The Paris Review has an interview with Alice Munro; I think from an older issue (because it doesn’t mention her 2013 Nobel Prize in Literature), but it popped up in my feed today, and I hadn’t seen it before. In any case, I enjoyed it so much that I have tweeted it twice and am now blogging about it here. She says many interesting things about the work itself; the part that resonated most strongly for me is posted below. I find it deeply comforting to see someone so accomplished and prolific acknowledging the fragility of her own confidence. And I love the idea that being an introvert, or simply unsocial, can be an asset — to anyone, really, but especially to a writer.
MUNRO: In writing, I’ve always had a lot of confidence, mixed with a dread that this confidence is entirely misplaced. I think in a way that my confidence came just from being dumb. Because I lived so out of any mainstream, I didn’t realize that women didn’t become writers as readily as men, and that neither did people from a lower class. If you know you can write fairly well in a town where you’ve hardly met anyone else who reads, you obviously think this is a rare gift indeed.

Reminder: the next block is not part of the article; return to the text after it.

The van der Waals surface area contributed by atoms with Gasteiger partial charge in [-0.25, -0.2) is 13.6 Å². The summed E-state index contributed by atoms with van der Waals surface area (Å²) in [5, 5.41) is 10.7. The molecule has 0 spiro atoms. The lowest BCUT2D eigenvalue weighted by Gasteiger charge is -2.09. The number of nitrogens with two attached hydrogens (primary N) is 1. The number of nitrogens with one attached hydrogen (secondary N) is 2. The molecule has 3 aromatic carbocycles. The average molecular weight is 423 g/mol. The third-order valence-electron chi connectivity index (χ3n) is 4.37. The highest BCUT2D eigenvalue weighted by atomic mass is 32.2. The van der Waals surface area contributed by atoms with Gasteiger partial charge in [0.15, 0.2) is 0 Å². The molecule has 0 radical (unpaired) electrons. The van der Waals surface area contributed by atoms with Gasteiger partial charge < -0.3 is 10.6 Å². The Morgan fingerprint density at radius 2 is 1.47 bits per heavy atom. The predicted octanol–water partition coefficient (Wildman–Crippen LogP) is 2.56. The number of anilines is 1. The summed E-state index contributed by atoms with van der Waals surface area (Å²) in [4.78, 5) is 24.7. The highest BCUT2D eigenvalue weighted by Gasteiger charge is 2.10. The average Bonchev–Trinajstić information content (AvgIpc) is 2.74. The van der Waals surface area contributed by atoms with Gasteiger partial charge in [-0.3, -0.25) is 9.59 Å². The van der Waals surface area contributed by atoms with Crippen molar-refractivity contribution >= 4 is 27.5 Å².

INTERVIEWER: You’ve been a master at steering clear of the literary world. Has this been conscious or largely circumstantial?
MUNRO: It certainly was circumstantial for a long time, but then became a matter of choice. I think I’m a friendly person who is not very sociable. Mainly because of being a woman, a housewife, and a mother, I want to keep a lot of time. It translates as being scared of it. I would have lost my confidence. I would have heard too much talk I didn’t understand.
INTERVIEWER: So you were glad to be out of the mainstream?
MUNRO: This is maybe what I’m trying to say. I probably wouldn’t have survived very well otherwise. It may have been that I would lose my confidence when I was with people who understood a lot more than I did about what they were doing. And talked a lot about it. And were confident in a way that would be acknowledged to have a more solid basis than mine. But then, it’s very hard to tell about writers—who is confident?